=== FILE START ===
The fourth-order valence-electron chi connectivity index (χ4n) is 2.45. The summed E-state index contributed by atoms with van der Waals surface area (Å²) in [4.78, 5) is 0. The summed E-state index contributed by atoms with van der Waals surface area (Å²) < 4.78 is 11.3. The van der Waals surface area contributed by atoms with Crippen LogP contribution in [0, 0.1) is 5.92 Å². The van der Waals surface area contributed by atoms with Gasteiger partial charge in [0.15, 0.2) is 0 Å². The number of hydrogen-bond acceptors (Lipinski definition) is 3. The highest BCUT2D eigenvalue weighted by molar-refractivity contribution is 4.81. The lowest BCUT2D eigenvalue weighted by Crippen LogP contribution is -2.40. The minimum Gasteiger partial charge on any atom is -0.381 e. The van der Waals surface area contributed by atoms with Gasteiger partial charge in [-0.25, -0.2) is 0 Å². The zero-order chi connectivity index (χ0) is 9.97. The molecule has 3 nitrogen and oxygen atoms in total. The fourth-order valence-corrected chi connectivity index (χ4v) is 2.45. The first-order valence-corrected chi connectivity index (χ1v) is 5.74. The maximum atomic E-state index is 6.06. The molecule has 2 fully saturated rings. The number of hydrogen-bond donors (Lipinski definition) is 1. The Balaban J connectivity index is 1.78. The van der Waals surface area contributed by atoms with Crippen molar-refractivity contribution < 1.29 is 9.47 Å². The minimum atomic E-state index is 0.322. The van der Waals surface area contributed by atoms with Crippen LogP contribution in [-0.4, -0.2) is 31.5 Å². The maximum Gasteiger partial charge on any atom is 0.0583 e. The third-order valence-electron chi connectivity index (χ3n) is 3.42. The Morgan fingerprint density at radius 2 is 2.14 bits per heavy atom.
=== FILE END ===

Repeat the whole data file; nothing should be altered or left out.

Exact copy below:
The fourth-order valence-electron chi connectivity index (χ4n) is 2.45. The summed E-state index contributed by atoms with van der Waals surface area (Å²) in [4.78, 5) is 0. The summed E-state index contributed by atoms with van der Waals surface area (Å²) < 4.78 is 11.3. The van der Waals surface area contributed by atoms with Crippen LogP contribution in [0, 0.1) is 5.92 Å². The van der Waals surface area contributed by atoms with Gasteiger partial charge in [0.15, 0.2) is 0 Å². The number of hydrogen-bond acceptors (Lipinski definition) is 3. The highest BCUT2D eigenvalue weighted by molar-refractivity contribution is 4.81. The lowest BCUT2D eigenvalue weighted by Crippen LogP contribution is -2.40. The minimum Gasteiger partial charge on any atom is -0.381 e. The van der Waals surface area contributed by atoms with Gasteiger partial charge in [-0.25, -0.2) is 0 Å². The zero-order chi connectivity index (χ0) is 9.97. The molecule has 3 nitrogen and oxygen atoms in total. The fourth-order valence-corrected chi connectivity index (χ4v) is 2.45. The first-order valence-corrected chi connectivity index (χ1v) is 5.74. The maximum atomic E-state index is 6.06. The molecule has 2 fully saturated rings. The number of hydrogen-bond donors (Lipinski definition) is 1. The Balaban J connectivity index is 1.78. The van der Waals surface area contributed by atoms with Crippen molar-refractivity contribution < 1.29 is 9.47 Å². The minimum atomic E-state index is 0.322. The van der Waals surface area contributed by atoms with Crippen LogP contribution in [-0.4, -0.2) is 31.5 Å². The maximum Gasteiger partial charge on any atom is 0.0583 e. The third-order valence-electron chi connectivity index (χ3n) is 3.42. The Morgan fingerprint density at radius 2 is 2.14 bits per heavy atom.